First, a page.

Stocks of companies that raise dividends consistently have outperformed during this year’s bear market.
Below is a screen showing which stocks are analysts’ favorites for next year among an expanded list of Dividend Aristocrats. That’s followed by a list of Aristocrats with the highest dividend yields.
First, let’s define this group of stocks.
Holding up as interest rates rise
The S&P 500 Dividend Aristocrats Index
is made up of 63 stocks within the benchmark S&P 500
that have raised regular dividends for at least 25 consecutive years. That’s the only requirement — it makes no difference how high or low a stock’s current yield is. The index is equally weighted and tracked by the ProShares S&P 500 Dividend Aristocrats ETF
Here’s how the S&P 500 Dividend Aristocrats Index has performed against the S&P 500 this year through Dec. 2 with dividends reinvested:
Investors have taken comfort in the Aristocrats during this year’s broad decline for stocks. But outperformance is also reflected in the indexes’ longer-term returns:
S&P 500 Dividend Aristocrats
The S&P 500 Dividend Aristocrats Index has outperformed the S&P 500 for all periods on the table. But the greatest outperformance has been for periods of 15 years or longer, which factor in the 2008-2009 financial crisis and/or the the reversal of the dot-com bubble in the two years through October 2002.
Investing in NOBL is an easy way to ride along with this group, but you might also be interested in individual aristocrats for long-term growth or income investments.
Analysts’ favorite Dividend Aristocrats for 2023
For a broad screen of Dividend Aristocrat stocks, we expanded our pool of companies by looking at two other Aristocrat indices maintained by S&P Dow Jones Indices:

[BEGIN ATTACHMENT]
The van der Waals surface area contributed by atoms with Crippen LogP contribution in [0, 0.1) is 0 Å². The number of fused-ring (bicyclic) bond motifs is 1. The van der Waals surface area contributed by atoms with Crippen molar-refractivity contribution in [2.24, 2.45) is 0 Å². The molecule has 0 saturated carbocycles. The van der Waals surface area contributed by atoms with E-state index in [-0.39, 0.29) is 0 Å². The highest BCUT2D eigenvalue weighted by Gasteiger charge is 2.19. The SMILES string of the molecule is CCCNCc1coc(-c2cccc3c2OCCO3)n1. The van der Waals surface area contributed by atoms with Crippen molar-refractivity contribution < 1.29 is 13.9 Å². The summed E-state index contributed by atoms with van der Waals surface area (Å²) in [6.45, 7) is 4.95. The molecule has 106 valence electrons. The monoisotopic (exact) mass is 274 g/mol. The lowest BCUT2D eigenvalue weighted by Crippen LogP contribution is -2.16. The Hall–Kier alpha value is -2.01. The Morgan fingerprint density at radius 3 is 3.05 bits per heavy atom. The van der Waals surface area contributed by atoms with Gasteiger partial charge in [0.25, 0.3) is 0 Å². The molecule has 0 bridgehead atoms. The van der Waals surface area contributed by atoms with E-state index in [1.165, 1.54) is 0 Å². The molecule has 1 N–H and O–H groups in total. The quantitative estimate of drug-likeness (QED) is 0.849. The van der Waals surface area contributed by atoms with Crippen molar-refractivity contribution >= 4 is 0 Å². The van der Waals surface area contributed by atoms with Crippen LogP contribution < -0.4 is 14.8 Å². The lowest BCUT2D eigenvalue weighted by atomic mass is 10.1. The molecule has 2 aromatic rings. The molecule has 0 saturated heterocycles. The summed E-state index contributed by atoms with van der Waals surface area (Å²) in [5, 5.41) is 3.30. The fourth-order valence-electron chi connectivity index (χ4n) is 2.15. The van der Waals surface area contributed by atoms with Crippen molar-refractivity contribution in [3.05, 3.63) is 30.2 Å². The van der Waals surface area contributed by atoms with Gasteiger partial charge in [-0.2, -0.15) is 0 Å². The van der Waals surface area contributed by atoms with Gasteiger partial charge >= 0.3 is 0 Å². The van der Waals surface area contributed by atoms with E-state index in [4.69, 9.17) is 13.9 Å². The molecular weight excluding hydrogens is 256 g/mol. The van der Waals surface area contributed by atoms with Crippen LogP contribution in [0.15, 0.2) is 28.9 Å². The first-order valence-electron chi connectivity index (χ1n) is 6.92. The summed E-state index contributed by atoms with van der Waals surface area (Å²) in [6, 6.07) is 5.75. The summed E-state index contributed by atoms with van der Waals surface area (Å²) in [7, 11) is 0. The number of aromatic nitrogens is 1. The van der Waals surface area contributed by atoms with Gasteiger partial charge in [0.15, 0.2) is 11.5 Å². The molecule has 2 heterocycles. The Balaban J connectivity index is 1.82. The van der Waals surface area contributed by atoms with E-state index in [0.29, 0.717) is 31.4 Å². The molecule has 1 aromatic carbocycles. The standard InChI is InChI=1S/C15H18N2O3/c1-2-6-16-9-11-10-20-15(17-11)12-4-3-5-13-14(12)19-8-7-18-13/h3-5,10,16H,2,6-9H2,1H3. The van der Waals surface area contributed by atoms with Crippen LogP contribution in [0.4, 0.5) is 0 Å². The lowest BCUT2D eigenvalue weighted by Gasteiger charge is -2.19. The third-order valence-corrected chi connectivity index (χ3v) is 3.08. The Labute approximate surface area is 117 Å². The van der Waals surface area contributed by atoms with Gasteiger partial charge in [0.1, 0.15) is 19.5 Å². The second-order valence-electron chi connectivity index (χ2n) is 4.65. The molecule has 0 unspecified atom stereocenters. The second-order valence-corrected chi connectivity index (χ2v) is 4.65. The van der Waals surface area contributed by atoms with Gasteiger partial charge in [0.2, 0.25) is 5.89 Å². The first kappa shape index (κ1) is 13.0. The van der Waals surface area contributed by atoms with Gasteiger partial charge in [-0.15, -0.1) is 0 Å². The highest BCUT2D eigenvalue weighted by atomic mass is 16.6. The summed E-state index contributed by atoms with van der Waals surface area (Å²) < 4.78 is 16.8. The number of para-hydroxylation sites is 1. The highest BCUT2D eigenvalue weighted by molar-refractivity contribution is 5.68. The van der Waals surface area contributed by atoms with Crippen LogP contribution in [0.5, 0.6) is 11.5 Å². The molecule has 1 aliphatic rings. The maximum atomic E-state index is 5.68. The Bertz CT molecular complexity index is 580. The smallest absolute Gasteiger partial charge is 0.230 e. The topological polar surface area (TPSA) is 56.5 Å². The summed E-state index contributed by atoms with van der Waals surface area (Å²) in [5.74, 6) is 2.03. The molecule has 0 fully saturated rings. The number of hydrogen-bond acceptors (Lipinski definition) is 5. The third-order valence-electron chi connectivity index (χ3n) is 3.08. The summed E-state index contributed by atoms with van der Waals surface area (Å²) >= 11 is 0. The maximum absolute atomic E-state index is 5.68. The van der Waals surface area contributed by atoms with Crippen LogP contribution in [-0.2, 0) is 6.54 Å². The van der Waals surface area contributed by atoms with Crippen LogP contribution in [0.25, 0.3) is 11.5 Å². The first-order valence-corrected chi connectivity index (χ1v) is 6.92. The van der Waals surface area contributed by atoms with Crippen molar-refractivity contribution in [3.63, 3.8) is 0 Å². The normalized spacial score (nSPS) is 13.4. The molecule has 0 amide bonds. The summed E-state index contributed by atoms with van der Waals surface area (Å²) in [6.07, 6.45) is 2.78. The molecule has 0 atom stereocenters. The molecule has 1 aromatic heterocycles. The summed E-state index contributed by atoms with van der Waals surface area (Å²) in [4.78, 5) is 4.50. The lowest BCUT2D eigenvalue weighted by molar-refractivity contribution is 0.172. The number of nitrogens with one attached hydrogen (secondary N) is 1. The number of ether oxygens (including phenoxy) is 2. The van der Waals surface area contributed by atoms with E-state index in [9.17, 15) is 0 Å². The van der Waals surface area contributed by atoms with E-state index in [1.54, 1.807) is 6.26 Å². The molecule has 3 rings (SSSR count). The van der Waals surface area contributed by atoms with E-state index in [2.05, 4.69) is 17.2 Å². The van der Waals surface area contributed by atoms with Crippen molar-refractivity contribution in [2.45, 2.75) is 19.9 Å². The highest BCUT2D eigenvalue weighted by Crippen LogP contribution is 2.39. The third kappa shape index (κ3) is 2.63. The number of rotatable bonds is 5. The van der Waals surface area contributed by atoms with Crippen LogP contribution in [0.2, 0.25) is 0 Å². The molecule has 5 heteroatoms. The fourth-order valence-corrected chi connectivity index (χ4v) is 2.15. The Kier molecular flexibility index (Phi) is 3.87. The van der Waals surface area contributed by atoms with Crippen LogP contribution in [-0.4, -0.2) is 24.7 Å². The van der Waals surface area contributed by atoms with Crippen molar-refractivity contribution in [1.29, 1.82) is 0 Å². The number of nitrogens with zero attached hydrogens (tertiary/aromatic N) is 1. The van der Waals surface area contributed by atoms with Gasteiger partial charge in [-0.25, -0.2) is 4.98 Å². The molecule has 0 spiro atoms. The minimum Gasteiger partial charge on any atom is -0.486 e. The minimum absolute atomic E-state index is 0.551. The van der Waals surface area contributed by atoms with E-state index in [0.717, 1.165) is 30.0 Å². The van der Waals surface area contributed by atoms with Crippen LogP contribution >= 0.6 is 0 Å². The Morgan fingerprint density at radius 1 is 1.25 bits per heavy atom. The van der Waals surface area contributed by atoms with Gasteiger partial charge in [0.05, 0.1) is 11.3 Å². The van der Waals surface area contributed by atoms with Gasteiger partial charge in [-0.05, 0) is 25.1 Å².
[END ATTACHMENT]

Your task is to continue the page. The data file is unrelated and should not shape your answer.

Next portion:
The S&P 400 Dividend Aristocrats Index has 45 stocks of companies that have raised dividends for at least 15 consecutive years, drawn from the full S&P Mid Cap 400 Index
It is tracked by the ProShares S&P MidCap 400 Dividend Aristocrats ETF
The S&P High Yield Dividend Aristocrats Index
is made up of the 119 stocks in the S&P Composite 1500 Index
that have increased dividends for at least 20 straight years. It is tracked by the SPDR S&P Dividend ETF
The S&P Composite 1500 itself is made up of the S&P 500, the S&P Mid Cap 400 and the S&P 600 Small Cap Index
So the S&P High Yield Dividend Aristocrats Index includes all the stocks in the S&P 500 Dividend Aristocrats Index. But it excludes some that are in the S&P 400 Dividend Aristocrats Index. The name of the High Yield Dividend Aristocrats Index is confusing because the yields aren’t necessarily high — they range from 0.31% to 6.91%.
All together, removing duplicates, there are 134 companies in the three Dividend Aristocrats indexes.
To screen by enthusiasm among analysts working for brokerage firms, we narrowed the list to 119 covered by at least five analysts polled by FactSet.
Among the 119 Dividend Aristocrats, 10 have majority “buy” or equivalent ratings and 12-month upside potential of at least 10%, based on consensus estimates:
Share “buy” ratings
Dec. 2 closing price
Consensus price target
Implied 12-month upside potential
Perrigo Co. Plc
Carlisle Cos. Inc.
Regal Rexnord Corp.
ABM Industries Inc.
L3Harris Technologies Inc.
Lowe’s Cos. Inc.
Essential Utilities Inc.
Exxon Mobil Corp.
NextEra Energy Inc.
None of the dividend yields on the list are particularly high.
Some investors favor high dividend yields for current income. Going back to the full list of 134 companies in the three Dividend Aristocrat indexes, these are the 10 with the highest dividend yields:
Share “buy” ratings
Telephone and Data Systems Inc.
Leggett & Platt Inc.
National Retail Properties Inc.
Realty Income Corp.
Walgreens Boots Alliance Inc.
International Business Machines Corp.
Franklin Resources Inc.
A high dividend yield may be important if you are looking to generate current income, but it doesn’t necessarily correlate with strong long-term total returns.
None of the stocks on this second list of highest-yielding Aristocrats has majority “buy” or equivalent ratings, so price targets aren’t included on the table.
But you can click the tickers for more information about any company or index in this article.
You should also read Tomi Kilgore’s detailed guide to the wealth of information for free on the MarketWatch quote page.